Posted by Pamela AKA pamla on May 12, 2007
In Reply to: Re: Oddly fixating on things mentioned in passing posted by Smokey Stover on May 11, 2007
: : : : : : : : What does 'bit left of center' mean?
: : : : : : : It refers to political orientation. If you are on the left, you are leftist (at least in the eyes of those on the right), which is characterized by one degree another of liberalism and beyond. If you are a liberal you probably favor such things as a woman's right to choose; the separation of church and state; the elimination of discrimination on the basis of sex or race or the like; the use of government to benefit all levels of society; the adoption of deficit spending, possibly on the Keynesian model, to help the economy recover from a deep recession or a depression; and in general the active use of government for utopian ends. Farther to the left, you may favor an outright socialist model of government. Farther to the left than that you can favor Communism, Marxism, or some even more incomprehensible model of government. Being a bit left of center is barely disinguishable from being a centrist, or mugwump. And where the center is nobody knows.
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: : : : : : : What it means to be to the right of center someone else should respond, if a response is necessary.
: : : : : : : The origin of "left" and "right" lies in the seating arrangements of Parliament, in which the Tories are seated on the right, the others (Socialists, Labor, Liberal, anything not Tory) on the left. Since nobody sits in the center aisle, there are no English MPs in the center. But left and right are used more figuratively than literally when it comes to political orientation.
: : : : : : : SS
: : : : : : The French National Assembly was using left and right (in French of course) in this manner in the 1790's. The nobles sat to the right of the President and the commoners on the left.
: : : : : Those on the left view themselves as "progressive", on the side of social progress and openness to change.
: : : : : The term originates from the French Revolution, when liberal deputies from the Third Estate generally sat to the left of the president's chair, a habit which began in the Estates General of 1789. The nobility, members of the Second Estate, generally sat to the right. It is still the tradition in the French Assemblée Nationale for the representatives to be seated left-to-right (relative to the Assemblée president) according to their political alignment.
: : : : : The left has traditionally been concerned with the lower classes and with combatting oppression.
: : : : : As civil and human rights gained more attention during the twentieth century, the left has allied itself with advocates of racial and gender equality and cultural tolerance. Most of the left has been opposed to imperialism, colonialism and war. The left has historically supported movements for national self-determination.
: : : : : Advocacy of government or social intervention in the market puts those on the left at odds with advocates of the free market as well as corporations (who oppose government control of the markets) when they see their interests threatened.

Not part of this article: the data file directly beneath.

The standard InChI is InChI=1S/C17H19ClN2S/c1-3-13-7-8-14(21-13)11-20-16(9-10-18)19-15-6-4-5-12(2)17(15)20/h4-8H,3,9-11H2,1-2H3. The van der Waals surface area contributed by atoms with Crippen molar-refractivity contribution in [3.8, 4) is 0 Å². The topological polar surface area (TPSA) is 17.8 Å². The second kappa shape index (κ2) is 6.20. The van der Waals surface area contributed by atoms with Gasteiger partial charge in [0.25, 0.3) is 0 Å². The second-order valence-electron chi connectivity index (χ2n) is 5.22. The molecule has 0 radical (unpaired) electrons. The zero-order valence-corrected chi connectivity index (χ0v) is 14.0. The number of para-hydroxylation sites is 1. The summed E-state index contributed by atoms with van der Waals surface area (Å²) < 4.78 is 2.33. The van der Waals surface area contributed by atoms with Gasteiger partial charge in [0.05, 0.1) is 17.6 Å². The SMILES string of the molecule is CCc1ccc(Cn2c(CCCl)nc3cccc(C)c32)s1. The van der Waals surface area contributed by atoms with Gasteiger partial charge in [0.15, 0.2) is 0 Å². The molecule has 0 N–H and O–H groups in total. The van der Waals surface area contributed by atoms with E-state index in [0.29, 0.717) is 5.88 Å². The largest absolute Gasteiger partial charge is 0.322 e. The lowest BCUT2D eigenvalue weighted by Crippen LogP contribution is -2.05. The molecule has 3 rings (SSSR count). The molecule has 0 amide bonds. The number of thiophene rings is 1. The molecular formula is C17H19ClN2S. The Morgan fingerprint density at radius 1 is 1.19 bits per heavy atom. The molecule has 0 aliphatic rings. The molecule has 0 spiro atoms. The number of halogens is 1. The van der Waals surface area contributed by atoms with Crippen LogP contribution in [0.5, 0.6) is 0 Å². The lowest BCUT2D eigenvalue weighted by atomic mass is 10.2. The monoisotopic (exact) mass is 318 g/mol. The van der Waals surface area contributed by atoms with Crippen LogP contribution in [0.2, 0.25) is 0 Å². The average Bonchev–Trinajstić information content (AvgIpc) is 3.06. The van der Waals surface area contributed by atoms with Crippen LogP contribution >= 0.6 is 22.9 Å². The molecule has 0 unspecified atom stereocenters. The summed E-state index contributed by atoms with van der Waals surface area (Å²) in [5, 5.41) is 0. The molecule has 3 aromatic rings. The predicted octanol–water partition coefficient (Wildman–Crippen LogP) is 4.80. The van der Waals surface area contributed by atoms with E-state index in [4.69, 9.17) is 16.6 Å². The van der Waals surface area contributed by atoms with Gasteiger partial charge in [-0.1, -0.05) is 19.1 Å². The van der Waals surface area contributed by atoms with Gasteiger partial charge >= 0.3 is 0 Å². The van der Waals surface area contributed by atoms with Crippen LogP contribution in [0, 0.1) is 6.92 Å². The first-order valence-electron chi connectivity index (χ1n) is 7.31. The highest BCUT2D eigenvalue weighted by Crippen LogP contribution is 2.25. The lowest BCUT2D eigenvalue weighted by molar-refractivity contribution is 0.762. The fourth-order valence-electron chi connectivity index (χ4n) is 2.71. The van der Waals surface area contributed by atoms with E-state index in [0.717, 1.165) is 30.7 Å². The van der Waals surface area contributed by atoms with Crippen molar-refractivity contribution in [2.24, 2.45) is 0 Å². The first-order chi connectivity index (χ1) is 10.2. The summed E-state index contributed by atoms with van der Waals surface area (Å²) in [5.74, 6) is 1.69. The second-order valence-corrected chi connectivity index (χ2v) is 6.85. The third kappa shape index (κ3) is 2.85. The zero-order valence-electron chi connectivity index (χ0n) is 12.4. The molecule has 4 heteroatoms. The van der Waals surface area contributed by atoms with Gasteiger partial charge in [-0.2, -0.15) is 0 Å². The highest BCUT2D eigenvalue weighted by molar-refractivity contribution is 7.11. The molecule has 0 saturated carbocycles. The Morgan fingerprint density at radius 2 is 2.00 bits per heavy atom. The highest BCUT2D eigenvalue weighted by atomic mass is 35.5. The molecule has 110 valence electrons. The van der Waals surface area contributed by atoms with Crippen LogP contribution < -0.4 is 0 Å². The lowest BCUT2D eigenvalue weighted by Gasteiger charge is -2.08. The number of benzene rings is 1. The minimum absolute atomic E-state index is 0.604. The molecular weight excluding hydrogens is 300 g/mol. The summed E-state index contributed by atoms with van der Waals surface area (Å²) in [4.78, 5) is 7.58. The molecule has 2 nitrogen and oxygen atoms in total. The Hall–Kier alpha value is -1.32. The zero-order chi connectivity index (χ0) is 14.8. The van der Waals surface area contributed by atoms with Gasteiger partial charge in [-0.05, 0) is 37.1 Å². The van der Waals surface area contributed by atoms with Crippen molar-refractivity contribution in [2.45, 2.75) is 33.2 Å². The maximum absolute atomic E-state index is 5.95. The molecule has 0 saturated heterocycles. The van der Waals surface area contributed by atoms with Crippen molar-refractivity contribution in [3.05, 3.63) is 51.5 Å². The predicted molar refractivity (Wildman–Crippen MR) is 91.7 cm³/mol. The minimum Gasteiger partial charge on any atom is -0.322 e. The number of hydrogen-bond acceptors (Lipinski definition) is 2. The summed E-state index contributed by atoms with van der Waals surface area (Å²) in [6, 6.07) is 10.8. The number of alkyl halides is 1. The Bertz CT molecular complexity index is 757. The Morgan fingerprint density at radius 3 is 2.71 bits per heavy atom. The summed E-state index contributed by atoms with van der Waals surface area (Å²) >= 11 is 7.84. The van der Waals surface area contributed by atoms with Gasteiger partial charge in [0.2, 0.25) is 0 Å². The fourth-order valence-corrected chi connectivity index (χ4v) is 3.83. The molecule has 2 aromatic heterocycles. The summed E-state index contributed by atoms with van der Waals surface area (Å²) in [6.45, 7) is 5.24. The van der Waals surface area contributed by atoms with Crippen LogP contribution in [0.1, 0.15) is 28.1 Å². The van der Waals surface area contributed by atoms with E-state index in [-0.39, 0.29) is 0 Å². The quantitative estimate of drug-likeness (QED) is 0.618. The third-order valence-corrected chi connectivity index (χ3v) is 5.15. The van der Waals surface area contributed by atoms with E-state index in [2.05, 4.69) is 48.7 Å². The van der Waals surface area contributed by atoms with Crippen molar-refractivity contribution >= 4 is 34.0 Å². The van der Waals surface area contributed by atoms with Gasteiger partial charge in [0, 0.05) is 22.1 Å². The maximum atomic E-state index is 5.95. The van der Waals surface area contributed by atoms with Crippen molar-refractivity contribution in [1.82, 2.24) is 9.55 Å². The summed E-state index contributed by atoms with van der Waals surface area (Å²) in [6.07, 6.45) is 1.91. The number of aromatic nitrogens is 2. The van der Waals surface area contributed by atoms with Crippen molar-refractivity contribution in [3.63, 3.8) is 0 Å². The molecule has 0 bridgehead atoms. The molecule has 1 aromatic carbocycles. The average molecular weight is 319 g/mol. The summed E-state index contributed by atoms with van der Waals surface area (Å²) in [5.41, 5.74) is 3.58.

: : : : : Here in the US the separation of church and state is neither a right or left concept as it has been codified into our Consitution via the Bill of Rights:
: : : : : "Amendment One:
: : : : : Congress shall make no law respecting an establishment of religion, or prohibiting the free exercise thereof; or abridging the freedom of speech, or of the press; or the right of the people peaceably to assemble, and to petition the government for a redress of grievances."
: : : : I'm not sure if this extends beyond Australia, but (although the origin of left-of-centre is as described) "left of centre" is also used to mean unusual or unexpected with no political overtones: e.g. "A powerful force on th e Australian music scene since 1997, Red Jezebel's erratic style is best described as moody, edgy left-of-centre melodic guitar rock. (http://wam.asn.au/wamifest05-acts.htm). There is, as far as I k now, no equivi lant nonpolitical use of "right-of-centre". Pamela
: : : "the left" is generally anti-war?
: : : tell that to the French aristocracy, the Russian in 1917, Chiang Kai Shek (sp?) and the middle classes in Maoist China, the South Vietnamese and those various African nations destroyed by Soviet-backed revolutionaries.
: : : what a load of tosh.
: : : when I had a secretary, her late husband - a fervent trade unionist - had gone out to Spain to fight for the International Brigades against Franco. He was then in the British army in WWII and helped liberate the concentration camps from the Nazis.
: : : they may have seemed wars with an idealogical basis, but they were still wars.
: : : it is a core of Marxist philosophy that the vested interests of capitalism can only be overthrown with violence.
: : : same with fascism.
: : : both extremes are equally violent - it is the centre that only reluctantly go to war and then to preserve their freedoms.
: : : Proud to be a centrist,
: : : Lewis
: : The French aristocracy sat on the right so why are you telling me to ask them if the left is anti-war?
: Using left-of-centre to describe something that has a focus that seems a bit off the perpendicular, per Pamlas's example, strikes me as being similar to the British expression, one off. Or am I wrong?
Isn't a one-off something that is unique? (It could have a different use in Britain). If someone or something was a one-off you might also say "when he/it was made they broke the mold". A better description for left-of-centre might be the old fashioned "way-out". I've heard a manager use it in the same way as "out of the box", but in the music review above, it may mean "alternative" or "arty". Mind you I don't know the band - maybe they are lefties rocking on about decapitating snobs. Pamela